You may have noticed a problem, though. If they don’t interact very often, how can we catch them here on Earth? They have to interact with our detector to be seen!

The solution is size. The bigger the detector, the more stuff there is for the neutrinos to bump into, increasing the chances of detection. The IceCube Neutrino Observatory, located at the South Pole, uses a cubic kilometer of ice to trap neutrinos. In three years, this giant detector has collected 36 extremely energetic neutrinos that are likely to have come from astrophysical sources.

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NASA X-ray Telescopes Find Black Hole May Be a Neutrino Factory

Nov
12

Sagittarius A*

The supermassive black hole at the center of the Milky Way, seen in this image from NASA's Chandra X-ray Observatory, may be producing mysterious particles called neutrinos, as described in our latest press release. Neutrinos are tiny particles that have virtually no mass and carry no electric charge. Unlike light or charged particles, neutrinos can emerge from deep within their sources and travel across the Universe without being absorbed by intervening matter or, in the case of charged particles, deflected by magnetic fields.

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Heating from Cosmic Chaos

Oct
25
Irina Zhuravleva
Irina Zhuravleva

We are pleased to welcome Irina Zhuravleva as a guest blogger today. Irina is the first author of a new paper describing a crucial role of gas turbulence in interaction between supermassive black holes and hot gas in galaxy clusters, the subject of our latest press release. Irina studied theoretical astrophysics in the department of mathematics and mechanics at Saint Petersburg State University in Russia, followed by a PhD in astrophysics at Max Planck Institute for Astrophysics in Germany. After that she moved to San Francisco area as a postdoctoral researcher at KIPAC, Stanford University.

Chaotic, turbulent flows are commonly encountered in everyday life: swirling eddies of milk poured into coffee, flickering flames of a campfire, external flows over cars and ships, white froth from breaking waves in the ocean, quaint patterns of clouds in the sky and pyroclastic flow in a volcanic eruption.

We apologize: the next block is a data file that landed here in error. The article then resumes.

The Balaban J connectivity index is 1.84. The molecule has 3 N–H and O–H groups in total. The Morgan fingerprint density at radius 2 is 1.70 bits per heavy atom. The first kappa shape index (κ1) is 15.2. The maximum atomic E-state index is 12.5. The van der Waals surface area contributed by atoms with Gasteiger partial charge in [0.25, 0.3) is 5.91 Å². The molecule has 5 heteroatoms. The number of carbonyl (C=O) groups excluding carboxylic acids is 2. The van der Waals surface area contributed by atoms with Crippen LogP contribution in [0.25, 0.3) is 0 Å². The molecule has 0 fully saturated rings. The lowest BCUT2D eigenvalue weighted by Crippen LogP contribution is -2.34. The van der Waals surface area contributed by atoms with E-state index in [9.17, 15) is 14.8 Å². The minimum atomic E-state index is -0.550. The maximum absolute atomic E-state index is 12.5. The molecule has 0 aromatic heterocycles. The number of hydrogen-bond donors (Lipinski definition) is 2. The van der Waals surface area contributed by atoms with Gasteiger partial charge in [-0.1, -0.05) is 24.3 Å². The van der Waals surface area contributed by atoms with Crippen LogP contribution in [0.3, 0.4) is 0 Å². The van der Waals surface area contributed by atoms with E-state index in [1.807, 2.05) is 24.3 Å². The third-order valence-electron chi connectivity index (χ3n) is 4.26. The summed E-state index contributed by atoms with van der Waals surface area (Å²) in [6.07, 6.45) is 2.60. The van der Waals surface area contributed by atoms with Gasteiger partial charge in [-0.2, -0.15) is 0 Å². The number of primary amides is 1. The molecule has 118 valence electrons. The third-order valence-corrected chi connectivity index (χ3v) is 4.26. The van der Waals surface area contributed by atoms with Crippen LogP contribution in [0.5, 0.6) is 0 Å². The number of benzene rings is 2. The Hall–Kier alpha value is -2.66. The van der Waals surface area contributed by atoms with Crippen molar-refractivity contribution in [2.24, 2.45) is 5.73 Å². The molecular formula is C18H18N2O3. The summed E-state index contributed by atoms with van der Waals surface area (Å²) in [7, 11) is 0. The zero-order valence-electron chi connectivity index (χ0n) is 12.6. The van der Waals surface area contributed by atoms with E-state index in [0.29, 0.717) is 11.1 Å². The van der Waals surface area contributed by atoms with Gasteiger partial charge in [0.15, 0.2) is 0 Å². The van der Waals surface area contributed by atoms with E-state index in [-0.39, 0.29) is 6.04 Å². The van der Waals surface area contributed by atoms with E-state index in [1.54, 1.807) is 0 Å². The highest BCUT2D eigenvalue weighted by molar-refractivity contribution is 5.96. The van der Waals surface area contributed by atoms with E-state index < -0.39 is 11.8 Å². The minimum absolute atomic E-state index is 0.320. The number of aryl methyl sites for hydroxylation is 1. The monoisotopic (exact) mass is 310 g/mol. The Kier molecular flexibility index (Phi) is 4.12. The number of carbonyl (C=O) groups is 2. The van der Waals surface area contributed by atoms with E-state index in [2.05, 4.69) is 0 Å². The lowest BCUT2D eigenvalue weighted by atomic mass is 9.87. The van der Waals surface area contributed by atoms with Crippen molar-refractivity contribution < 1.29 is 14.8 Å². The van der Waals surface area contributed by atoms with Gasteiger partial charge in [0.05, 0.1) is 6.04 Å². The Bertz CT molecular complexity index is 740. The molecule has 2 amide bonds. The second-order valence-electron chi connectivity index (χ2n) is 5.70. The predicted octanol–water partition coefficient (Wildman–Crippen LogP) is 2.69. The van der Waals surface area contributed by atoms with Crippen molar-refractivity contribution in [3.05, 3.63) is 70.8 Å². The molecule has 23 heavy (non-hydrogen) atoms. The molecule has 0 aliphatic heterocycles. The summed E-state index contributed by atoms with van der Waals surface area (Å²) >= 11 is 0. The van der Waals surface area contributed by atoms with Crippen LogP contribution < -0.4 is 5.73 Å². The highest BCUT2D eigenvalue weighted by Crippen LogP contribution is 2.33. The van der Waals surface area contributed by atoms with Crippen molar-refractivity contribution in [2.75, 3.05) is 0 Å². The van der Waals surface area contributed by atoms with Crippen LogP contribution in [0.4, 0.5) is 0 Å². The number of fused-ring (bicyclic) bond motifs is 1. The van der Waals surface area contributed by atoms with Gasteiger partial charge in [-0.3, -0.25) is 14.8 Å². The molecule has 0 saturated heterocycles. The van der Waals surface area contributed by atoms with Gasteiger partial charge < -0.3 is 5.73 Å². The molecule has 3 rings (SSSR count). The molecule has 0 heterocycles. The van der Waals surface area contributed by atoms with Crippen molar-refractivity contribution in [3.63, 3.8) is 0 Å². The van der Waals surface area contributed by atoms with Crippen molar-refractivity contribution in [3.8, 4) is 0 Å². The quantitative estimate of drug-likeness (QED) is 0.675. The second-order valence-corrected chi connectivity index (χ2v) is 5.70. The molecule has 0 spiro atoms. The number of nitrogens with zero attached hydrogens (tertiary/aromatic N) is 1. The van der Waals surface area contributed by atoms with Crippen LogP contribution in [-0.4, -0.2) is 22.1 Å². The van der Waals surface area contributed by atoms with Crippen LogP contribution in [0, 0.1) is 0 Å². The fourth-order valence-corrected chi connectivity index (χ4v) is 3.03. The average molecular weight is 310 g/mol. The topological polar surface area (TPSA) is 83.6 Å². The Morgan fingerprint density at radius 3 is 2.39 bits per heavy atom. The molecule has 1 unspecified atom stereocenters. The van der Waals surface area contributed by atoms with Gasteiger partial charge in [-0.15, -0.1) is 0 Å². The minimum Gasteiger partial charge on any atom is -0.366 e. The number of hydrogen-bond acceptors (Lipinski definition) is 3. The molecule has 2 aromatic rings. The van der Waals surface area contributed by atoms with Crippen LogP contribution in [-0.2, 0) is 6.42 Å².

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NASA's Chandra Observatory Identifies Impact of Cosmic Chaos on Star Birth

Oct
25

Perseus Virgo

These two Chandra images of galaxy clusters - known as Perseus and Virgo - have provided direct evidence that turbulence is helping to prevent stars from forming. These new results could answer a long-standing question about how these galaxy clusters keep their enormous reservoirs of hot gas from cooling down to form stars, as discussed in our latest press release.

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Our Universe in Color

Oct
21

Today we released six new images from Chandra’s vast data archive. Each one of these astronomical images combines X-rays from Chandra with data from telescopes that detect different types of light such as infrared, radio, and visible light.

Archives

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Chandra's Archives Come to Life

Oct
21

Archives

Every year, NASA's Chandra X-ray Observatory looks at hundreds of objects throughout space to help expand our understanding of the Universe. Ultimately, these data are stored in the Chandra Data Archive, an electronic repository that provides access to these unique X-ray findings for anyone who would like to explore them. With the passing of Chandra's 15th anniversary in operation on August 26, 1999, the archive continues to grow as each successive year adds to the enormous and invaluable dataset.